Donec (older donicum) ‘until’ differs from dum ‘until’ in being used of past time. In this use it normally takes Perfect Indicative and is rarely found with Historical Present Indicative ( Cist. 583<non hercle> hoc longe destiti instare usque adeo donec se adiurat anus iam mihi monstrare”). Usually however it refers to the future and takes Future Perfect, e.g. Vidul. frag. 5, “neutri reddibo, donicum res diiudicata erit haec” (but Future, e.g. Liv. Andr. Odyss. “donicum videbis”). Quite exceptional is Rud. 812ni istunc istis (sc. clavis) invitassitis usque adeo donec qua domum abeat nesciat, periistis ambo”. (For fuller details see J. Schmalz ‘Donec und Dum’ in Archiv Lat. Lexikographie, 11, 333 sqq.)

On quoad, see 2 above.

Ut, like postquam, is chiefly associated with the Perfect Indicative, e.g. Epid. 14nam ut apud portum te conspexi, curriculo occepi sequi.” The use of the Pluperfect implies that the action is previous to the action of the Main Verb, e.g. Curc. 646postquam illo ventumst, iam, ut me collocaverat, exoritur ventus turbo”, Most. 484ut foris cenaverat tuos gnatus, postquam rediit a cena domum, abimus omnes cubitum”. The Imperfect sometimes occurs, e.g. Asin. 343verum in tonstrina ut sedebam, me infit percontarier”. Rarely the Historical Present, e.g. Merc. 100discubitum noctu ut imus, ecce ad me advĕnit.

Ubi, when used of past time, commonly takes the Perfect Indicative, e.g.,

It can also take the Historical Present, e.g. Amph. 1061ubi parturit” and (with iamCapt. 234 (quoted below), Ennius trag. 83 “nam ubi introducta est puerumque ut laverent locant in clupeo”. For the Pluperfect may be cited Aquilius 10 “ubi primum accensus clamarat meridiem.

Quando (see 3 above) signifies indefinite time, e.g. Novius 25quando (indefinite) ludos vēnit (‘has come’), alii cum (definite) tacent, totum diem argutatur quasi cicada”. So in the few instances in which it refers to the past, it takes Imperfect or Pluperfect, Pseud. 1180noctu in vigiliam quando ibat miles, quom tu ibas simul, conveniebatne in vaginam tuam machaera militis?”, Epid. 433quom militabam, pugnis memorandis meis eradicabam hominum aures, quando occeperam.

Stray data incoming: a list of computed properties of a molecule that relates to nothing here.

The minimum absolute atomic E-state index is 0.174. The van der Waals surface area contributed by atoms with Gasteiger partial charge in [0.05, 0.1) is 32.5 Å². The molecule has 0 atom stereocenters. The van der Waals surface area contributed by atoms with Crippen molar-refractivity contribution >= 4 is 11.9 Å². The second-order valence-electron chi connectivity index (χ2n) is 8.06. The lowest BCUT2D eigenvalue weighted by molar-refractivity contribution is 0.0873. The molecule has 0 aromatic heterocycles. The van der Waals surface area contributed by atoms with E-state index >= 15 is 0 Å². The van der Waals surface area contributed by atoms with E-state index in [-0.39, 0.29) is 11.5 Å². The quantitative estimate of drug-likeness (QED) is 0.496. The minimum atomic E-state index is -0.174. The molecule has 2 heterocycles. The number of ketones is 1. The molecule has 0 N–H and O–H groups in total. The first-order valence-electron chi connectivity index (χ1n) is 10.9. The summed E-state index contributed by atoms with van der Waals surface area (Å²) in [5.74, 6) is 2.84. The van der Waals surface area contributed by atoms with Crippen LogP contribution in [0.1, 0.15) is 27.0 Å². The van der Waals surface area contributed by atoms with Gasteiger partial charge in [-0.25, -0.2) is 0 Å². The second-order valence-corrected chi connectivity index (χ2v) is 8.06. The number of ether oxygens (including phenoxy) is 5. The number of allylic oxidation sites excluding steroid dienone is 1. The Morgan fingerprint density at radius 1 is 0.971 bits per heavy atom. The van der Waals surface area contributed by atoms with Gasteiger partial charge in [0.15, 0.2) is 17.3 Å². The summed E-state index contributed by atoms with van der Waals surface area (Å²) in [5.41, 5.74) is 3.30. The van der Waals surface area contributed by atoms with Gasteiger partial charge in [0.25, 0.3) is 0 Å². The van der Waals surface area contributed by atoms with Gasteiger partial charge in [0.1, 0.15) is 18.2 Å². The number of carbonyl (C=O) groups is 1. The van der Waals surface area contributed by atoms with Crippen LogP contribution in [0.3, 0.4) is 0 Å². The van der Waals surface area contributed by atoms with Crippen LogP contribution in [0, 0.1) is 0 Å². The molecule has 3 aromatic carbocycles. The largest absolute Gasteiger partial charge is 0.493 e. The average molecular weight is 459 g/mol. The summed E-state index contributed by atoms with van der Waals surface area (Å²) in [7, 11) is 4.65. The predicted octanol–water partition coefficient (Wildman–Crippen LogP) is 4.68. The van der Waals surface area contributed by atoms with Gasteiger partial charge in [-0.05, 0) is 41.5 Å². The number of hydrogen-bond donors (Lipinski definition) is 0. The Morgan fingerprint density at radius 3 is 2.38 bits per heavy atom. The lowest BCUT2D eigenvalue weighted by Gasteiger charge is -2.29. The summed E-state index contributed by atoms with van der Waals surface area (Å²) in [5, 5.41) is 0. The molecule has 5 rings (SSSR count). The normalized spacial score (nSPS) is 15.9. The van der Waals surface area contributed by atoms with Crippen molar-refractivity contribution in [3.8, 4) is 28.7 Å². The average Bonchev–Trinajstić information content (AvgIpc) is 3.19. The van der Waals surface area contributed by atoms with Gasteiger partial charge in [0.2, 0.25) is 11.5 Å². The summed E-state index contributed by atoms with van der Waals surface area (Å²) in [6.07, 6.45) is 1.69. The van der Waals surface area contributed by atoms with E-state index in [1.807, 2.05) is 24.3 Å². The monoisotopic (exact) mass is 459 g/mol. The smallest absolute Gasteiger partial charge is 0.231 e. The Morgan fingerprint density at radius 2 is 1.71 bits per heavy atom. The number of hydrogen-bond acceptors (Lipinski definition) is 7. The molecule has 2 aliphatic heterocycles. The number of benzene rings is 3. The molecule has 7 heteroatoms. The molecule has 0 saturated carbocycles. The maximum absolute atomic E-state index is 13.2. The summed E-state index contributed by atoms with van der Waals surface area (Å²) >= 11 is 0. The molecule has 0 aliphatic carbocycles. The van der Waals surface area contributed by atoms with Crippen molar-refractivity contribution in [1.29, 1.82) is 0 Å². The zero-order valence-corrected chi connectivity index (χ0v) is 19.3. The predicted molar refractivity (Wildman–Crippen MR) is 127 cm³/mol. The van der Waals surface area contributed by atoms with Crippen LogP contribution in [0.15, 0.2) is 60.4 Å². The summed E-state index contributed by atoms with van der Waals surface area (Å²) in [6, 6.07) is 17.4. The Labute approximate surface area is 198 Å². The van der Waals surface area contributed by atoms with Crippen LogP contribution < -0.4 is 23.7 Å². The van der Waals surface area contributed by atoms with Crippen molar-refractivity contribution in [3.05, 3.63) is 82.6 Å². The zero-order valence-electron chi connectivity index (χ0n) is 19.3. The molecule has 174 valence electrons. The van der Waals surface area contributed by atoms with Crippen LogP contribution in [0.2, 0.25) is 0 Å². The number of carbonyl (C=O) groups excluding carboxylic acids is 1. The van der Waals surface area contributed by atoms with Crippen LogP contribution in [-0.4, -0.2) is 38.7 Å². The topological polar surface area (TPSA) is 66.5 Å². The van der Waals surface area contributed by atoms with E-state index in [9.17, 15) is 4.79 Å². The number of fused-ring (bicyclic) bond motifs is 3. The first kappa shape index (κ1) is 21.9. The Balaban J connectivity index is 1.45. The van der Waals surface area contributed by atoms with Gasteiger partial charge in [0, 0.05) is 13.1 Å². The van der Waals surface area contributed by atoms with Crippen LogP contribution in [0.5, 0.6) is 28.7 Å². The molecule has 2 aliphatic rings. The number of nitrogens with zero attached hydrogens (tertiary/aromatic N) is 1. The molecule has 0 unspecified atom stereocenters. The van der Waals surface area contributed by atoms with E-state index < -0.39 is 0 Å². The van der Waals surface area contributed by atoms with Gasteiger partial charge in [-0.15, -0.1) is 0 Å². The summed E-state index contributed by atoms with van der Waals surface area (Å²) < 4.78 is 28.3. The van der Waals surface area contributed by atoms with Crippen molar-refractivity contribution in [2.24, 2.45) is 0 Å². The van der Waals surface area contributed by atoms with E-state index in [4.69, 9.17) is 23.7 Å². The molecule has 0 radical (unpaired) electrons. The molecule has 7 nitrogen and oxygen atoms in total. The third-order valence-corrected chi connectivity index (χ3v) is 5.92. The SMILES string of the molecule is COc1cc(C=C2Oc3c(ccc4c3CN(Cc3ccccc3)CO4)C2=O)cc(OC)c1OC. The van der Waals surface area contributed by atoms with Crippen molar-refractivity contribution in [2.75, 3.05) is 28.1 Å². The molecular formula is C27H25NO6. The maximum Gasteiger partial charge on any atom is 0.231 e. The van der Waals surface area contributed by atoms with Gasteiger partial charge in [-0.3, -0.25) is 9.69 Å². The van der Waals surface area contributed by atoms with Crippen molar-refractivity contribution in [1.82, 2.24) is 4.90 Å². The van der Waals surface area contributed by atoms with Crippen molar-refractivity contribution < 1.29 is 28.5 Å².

Quoniam is nothing but quom iam. The addition of iam1 makes the Present the appropriate Tense (or the Perfect of completed action e.g. Most. 1050), e.g.

Similarly take the Present Like nemo homo, with pleonastic addition of homo (see IV. 21), we find once quoniam iam Truc. 402quoniam iam decumus mensis adventat prope”. After Plautus' time the Conjunction dropped its Temporal and retained its Causal sense (see above 3). Already in Cato the Temporal function is played by cum (quom) iam, not by quoniam (if our MSS. are to be trusted on this point), Agr. Cult. 161, 3post annos octo, cum iam est vetus, digerito” (like ubi iam 158, 1ubi iam coctum incipit esse, eo addito”). Cf. Merc. 552demum igitur quom sis iam senex, tum in otium te conloces”. But quoniam is Temporal in Accius praet. 17 “quoniam quieti corpus nocturno impetu dedi, . . visum est in somnis pastorem ad me adpellere pecus”, Pacuvius 393 “quoniam ille interit, imperium Cephalo transmissum est.

Quom. A few examples will suffice to show the freedom of its construction:

‘As soon as’ is in Plautus expressed usually by quom extemplo (e.g. Most. 101aedes quom extemplo sunt paratae . . laudant fabrum”), a phrase which fell into disuse after his time; also by >ubi primum (e.g. Mil. 109ubi primum evēnit militi huic occasio”) and once by simulac (cf. above, 2), Asin. 479ut vapules, Demaenetum simul ac conspexero hodie”. But quom primum has always the literal sense ‘when for the first time’ (cf. “ut primumEpid. 600), e.g. Asin. 890pater, iube dari vinum: iam dudum factum est, quom primum bibi”. (For fuller details see J. C. Jones in Archiv Lat. Lexikographie 14, pp. 89 sqq., 233 sqq.). Quom maxume is as early as Plautus, e.g.

The Vulgar Latin iam ut (Subjunctive) appears in Ter. Hec. 378iam ut limen exirem, ad genua accidit” ‘at the moment of going out.’ (On Curc. 646, see 8.10

Examples of the Iterative type of Temporal (and Conditional) Sentences are:

1 Compare the use of the Historical Present in all periods of Latin with iamdudum, iam pridem, iam diu.